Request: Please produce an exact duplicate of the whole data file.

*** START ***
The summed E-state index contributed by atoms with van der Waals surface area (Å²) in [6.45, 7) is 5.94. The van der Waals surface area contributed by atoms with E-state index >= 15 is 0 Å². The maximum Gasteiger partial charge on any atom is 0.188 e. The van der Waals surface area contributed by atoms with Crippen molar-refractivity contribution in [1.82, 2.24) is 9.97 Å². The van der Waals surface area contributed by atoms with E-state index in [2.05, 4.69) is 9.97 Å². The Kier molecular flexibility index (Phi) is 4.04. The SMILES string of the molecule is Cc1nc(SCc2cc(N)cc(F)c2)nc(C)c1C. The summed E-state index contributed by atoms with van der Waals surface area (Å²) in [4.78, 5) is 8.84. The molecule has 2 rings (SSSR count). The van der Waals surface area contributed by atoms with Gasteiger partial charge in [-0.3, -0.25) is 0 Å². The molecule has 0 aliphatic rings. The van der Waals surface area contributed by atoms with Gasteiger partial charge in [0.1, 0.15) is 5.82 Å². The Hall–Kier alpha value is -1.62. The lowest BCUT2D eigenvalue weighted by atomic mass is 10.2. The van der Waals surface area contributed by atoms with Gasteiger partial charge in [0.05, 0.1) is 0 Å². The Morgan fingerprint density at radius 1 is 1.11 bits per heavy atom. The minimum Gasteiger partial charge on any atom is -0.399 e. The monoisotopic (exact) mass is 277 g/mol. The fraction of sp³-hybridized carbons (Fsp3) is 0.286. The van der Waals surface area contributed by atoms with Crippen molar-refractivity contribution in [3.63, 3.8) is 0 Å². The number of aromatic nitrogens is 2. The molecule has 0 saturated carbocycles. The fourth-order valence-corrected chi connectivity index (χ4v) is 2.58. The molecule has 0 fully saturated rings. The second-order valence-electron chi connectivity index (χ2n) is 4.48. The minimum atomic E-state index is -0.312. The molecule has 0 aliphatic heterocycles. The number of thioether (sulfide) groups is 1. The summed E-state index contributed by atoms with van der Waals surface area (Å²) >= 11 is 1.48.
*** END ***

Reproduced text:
The summed E-state index contributed by atoms with van der Waals surface area (Å²) in [6.45, 7) is 5.94. The van der Waals surface area contributed by atoms with E-state index >= 15 is 0 Å². The maximum Gasteiger partial charge on any atom is 0.188 e. The van der Waals surface area contributed by atoms with Crippen molar-refractivity contribution in [1.82, 2.24) is 9.97 Å². The van der Waals surface area contributed by atoms with E-state index in [2.05, 4.69) is 9.97 Å². The Kier molecular flexibility index (Phi) is 4.04. The SMILES string of the molecule is Cc1nc(SCc2cc(N)cc(F)c2)nc(C)c1C. The summed E-state index contributed by atoms with van der Waals surface area (Å²) in [4.78, 5) is 8.84. The molecule has 2 rings (SSSR count). The van der Waals surface area contributed by atoms with Gasteiger partial charge in [-0.3, -0.25) is 0 Å². The molecule has 0 aliphatic rings. The van der Waals surface area contributed by atoms with Gasteiger partial charge in [0.1, 0.15) is 5.82 Å². The Hall–Kier alpha value is -1.62. The lowest BCUT2D eigenvalue weighted by atomic mass is 10.2. The van der Waals surface area contributed by atoms with Gasteiger partial charge in [0.05, 0.1) is 0 Å². The Morgan fingerprint density at radius 1 is 1.11 bits per heavy atom. The minimum Gasteiger partial charge on any atom is -0.399 e. The monoisotopic (exact) mass is 277 g/mol. The fraction of sp³-hybridized carbons (Fsp3) is 0.286. The van der Waals surface area contributed by atoms with Crippen molar-refractivity contribution in [3.63, 3.8) is 0 Å². The number of aromatic nitrogens is 2. The molecule has 0 saturated carbocycles. The fourth-order valence-corrected chi connectivity index (χ4v) is 2.58. The molecule has 0 fully saturated rings. The second-order valence-electron chi connectivity index (χ2n) is 4.48. The minimum atomic E-state index is -0.312. The molecule has 0 aliphatic heterocycles. The number of thioether (sulfide) groups is 1. The summed E-state index contributed by atoms with van der Waals surface area (Å²) >= 11 is 1.48.